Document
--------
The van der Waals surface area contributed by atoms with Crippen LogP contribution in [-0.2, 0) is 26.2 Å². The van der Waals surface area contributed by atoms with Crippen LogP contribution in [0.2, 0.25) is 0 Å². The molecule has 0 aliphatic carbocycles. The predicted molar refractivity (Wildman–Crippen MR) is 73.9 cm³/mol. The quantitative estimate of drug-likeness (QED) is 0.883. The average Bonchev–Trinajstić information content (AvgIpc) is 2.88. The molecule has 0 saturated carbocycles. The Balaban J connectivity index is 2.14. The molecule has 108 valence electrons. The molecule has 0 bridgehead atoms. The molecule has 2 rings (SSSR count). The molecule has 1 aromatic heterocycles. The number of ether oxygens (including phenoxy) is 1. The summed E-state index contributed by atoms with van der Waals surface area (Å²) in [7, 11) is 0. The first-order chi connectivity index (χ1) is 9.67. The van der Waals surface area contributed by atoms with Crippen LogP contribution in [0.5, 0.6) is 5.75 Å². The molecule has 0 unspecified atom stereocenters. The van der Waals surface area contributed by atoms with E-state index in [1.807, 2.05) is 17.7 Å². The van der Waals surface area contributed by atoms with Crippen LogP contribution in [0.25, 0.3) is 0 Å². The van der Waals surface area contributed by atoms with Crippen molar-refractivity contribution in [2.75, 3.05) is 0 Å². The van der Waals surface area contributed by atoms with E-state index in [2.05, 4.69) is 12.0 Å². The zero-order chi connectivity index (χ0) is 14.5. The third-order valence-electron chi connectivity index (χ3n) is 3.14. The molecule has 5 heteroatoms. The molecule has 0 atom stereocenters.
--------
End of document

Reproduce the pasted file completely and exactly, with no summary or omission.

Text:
The van der Waals surface area contributed by atoms with Crippen LogP contribution in [-0.2, 0) is 26.2 Å². The van der Waals surface area contributed by atoms with Crippen LogP contribution in [0.2, 0.25) is 0 Å². The molecule has 0 aliphatic carbocycles. The predicted molar refractivity (Wildman–Crippen MR) is 73.9 cm³/mol. The quantitative estimate of drug-likeness (QED) is 0.883. The average Bonchev–Trinajstić information content (AvgIpc) is 2.88. The molecule has 0 saturated carbocycles. The Balaban J connectivity index is 2.14. The molecule has 108 valence electrons. The molecule has 0 bridgehead atoms. The molecule has 2 rings (SSSR count). The molecule has 1 aromatic heterocycles. The number of ether oxygens (including phenoxy) is 1. The summed E-state index contributed by atoms with van der Waals surface area (Å²) in [7, 11) is 0. The first-order chi connectivity index (χ1) is 9.67. The van der Waals surface area contributed by atoms with Crippen LogP contribution in [0.5, 0.6) is 5.75 Å². The molecule has 0 unspecified atom stereocenters. The van der Waals surface area contributed by atoms with E-state index in [1.807, 2.05) is 17.7 Å². The van der Waals surface area contributed by atoms with Crippen LogP contribution in [0.25, 0.3) is 0 Å². The van der Waals surface area contributed by atoms with Crippen molar-refractivity contribution in [2.75, 3.05) is 0 Å². The van der Waals surface area contributed by atoms with E-state index in [2.05, 4.69) is 12.0 Å². The zero-order chi connectivity index (χ0) is 14.5. The third-order valence-electron chi connectivity index (χ3n) is 3.14. The molecule has 5 heteroatoms. The molecule has 0 atom stereocenters.